Banks start to shave mortgage rates
OTTAWA—Despite ongoing concerns about high levels of debt, interest rates in Canada are going nowhere except perhaps down, say analysts following the latest move by one major bank to shave fixed mortgage rates.
With bond yields trending south and the housing market slowing, the Bank of Montreal over the weekend dropped its posted five-year fixed mortgage rate by 0.10 points to 2.99 percent in an effort to attract new borrowers.
Finance minister Jim Flaherty responded with a warning to banks not to engage in a “race to the bottom practices that led to a mortgage crisis in the United States.”
But analysts said the banks merely are responding to the natural forces in the market given that the Bank of Canada appears rooted to keeping its trend-setting policy rate at one percent for much longer than was anticipated a few months ago.
Borrowing costs for banks have fallen, said David Madani, chief economist with Capital Economics in Toronto, freeing room for banks to lower their rates.
He noted that last week Royal Bank chief executive Gord Nixon said the demand for mortgages also has dropped.
“Banks will be banks,” Madani said. “It’s not the first time the banks have tried to undercut each other in order to prop up their loan growth.”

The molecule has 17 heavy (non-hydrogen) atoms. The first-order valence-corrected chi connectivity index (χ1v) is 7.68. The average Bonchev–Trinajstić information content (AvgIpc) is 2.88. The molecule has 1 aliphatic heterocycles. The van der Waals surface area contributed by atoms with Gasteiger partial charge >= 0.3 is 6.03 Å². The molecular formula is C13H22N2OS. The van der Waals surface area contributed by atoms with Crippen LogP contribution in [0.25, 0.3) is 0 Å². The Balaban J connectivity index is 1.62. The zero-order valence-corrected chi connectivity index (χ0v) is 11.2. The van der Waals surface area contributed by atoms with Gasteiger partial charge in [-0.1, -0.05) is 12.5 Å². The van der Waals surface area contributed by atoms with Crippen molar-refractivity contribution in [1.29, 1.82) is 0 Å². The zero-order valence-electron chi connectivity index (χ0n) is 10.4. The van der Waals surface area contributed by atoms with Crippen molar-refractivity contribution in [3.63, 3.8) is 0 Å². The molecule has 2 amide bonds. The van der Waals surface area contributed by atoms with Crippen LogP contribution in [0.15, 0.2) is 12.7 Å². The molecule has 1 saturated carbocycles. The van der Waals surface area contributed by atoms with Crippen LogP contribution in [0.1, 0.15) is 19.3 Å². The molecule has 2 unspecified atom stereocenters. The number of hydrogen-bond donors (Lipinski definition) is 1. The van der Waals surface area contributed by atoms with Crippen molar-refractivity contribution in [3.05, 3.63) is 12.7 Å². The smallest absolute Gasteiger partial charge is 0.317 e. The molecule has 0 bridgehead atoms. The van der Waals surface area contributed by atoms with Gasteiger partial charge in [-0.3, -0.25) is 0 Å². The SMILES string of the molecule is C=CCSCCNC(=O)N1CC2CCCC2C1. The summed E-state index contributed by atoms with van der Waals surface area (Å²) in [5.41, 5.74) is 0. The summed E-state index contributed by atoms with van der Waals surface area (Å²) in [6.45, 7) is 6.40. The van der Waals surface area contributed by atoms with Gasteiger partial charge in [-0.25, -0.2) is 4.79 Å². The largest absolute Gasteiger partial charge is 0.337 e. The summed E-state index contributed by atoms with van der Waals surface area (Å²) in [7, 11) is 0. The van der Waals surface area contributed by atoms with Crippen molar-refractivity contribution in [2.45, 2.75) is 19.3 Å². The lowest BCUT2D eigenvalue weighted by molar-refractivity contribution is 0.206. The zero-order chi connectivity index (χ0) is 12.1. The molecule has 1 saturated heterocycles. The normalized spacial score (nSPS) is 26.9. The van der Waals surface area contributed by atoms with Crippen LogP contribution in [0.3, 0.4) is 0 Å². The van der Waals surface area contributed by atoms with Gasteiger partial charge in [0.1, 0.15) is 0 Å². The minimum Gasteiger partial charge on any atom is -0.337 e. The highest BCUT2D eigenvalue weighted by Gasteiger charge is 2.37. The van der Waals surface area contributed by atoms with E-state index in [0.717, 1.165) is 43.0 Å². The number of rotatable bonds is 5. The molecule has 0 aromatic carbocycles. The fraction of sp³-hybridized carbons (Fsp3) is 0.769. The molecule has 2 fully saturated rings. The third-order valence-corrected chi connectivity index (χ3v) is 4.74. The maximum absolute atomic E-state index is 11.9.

And interest rates are unlikely to feel any upward pressure anytime soon, said CIBC chief economist Avery Shenfeld.
CIBC World Markets today extended its forecast for when the central bank would start hiking rates to the third quarter of 2014—six months longer than it previously had anticipated.
Lower mortgage costs could revive what has been a slowing housing market, say analysts.
But since household debt is at record highs and income growth has been modest, the inducement may not be as effective as it might have been previously.
“Borrowing is slowing anyway, so I don’t believe that a modest drop [will make much of a difference],” said Shenfeld.
“A modest drop in five-year mortgage rates might induce more people to lock in rather than take a variable mortgage, but I doubt it will have a huge impact on the volume on borrowing.”